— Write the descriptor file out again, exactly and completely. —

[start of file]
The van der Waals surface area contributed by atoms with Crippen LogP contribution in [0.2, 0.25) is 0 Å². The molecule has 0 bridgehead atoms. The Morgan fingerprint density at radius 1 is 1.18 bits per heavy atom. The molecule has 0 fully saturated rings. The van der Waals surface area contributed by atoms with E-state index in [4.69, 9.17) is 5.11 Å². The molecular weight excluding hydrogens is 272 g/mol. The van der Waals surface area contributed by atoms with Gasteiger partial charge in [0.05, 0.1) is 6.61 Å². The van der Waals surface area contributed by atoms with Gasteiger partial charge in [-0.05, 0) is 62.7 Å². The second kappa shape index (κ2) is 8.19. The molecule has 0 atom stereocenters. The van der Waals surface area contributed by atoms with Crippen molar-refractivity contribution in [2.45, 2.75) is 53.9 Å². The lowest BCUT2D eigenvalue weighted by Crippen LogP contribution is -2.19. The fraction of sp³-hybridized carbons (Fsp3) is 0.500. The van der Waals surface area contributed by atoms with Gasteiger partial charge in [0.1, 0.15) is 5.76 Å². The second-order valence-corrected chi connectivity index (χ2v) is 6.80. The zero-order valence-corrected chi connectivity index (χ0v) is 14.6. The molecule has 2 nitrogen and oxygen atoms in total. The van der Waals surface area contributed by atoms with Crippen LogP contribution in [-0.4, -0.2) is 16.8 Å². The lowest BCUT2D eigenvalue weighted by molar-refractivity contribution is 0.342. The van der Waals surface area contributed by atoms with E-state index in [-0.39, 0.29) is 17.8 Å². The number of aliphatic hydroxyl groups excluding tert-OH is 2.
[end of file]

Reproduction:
The van der Waals surface area contributed by atoms with Crippen LogP contribution in [0.2, 0.25) is 0 Å². The molecule has 0 bridgehead atoms. The Morgan fingerprint density at radius 1 is 1.18 bits per heavy atom. The molecule has 0 fully saturated rings. The van der Waals surface area contributed by atoms with E-state index in [4.69, 9.17) is 5.11 Å². The molecular weight excluding hydrogens is 272 g/mol. The van der Waals surface area contributed by atoms with Gasteiger partial charge in [0.05, 0.1) is 6.61 Å². The van der Waals surface area contributed by atoms with Gasteiger partial charge in [-0.05, 0) is 62.7 Å². The second kappa shape index (κ2) is 8.19. The molecule has 0 atom stereocenters. The van der Waals surface area contributed by atoms with Crippen molar-refractivity contribution in [2.45, 2.75) is 53.9 Å². The lowest BCUT2D eigenvalue weighted by Crippen LogP contribution is -2.19. The fraction of sp³-hybridized carbons (Fsp3) is 0.500. The van der Waals surface area contributed by atoms with Gasteiger partial charge in [0.1, 0.15) is 5.76 Å². The second-order valence-corrected chi connectivity index (χ2v) is 6.80. The zero-order valence-corrected chi connectivity index (χ0v) is 14.6. The molecule has 2 nitrogen and oxygen atoms in total. The van der Waals surface area contributed by atoms with Crippen LogP contribution in [-0.4, -0.2) is 16.8 Å². The lowest BCUT2D eigenvalue weighted by molar-refractivity contribution is 0.342. The van der Waals surface area contributed by atoms with E-state index in [-0.39, 0.29) is 17.8 Å². The number of aliphatic hydroxyl groups excluding tert-OH is 2.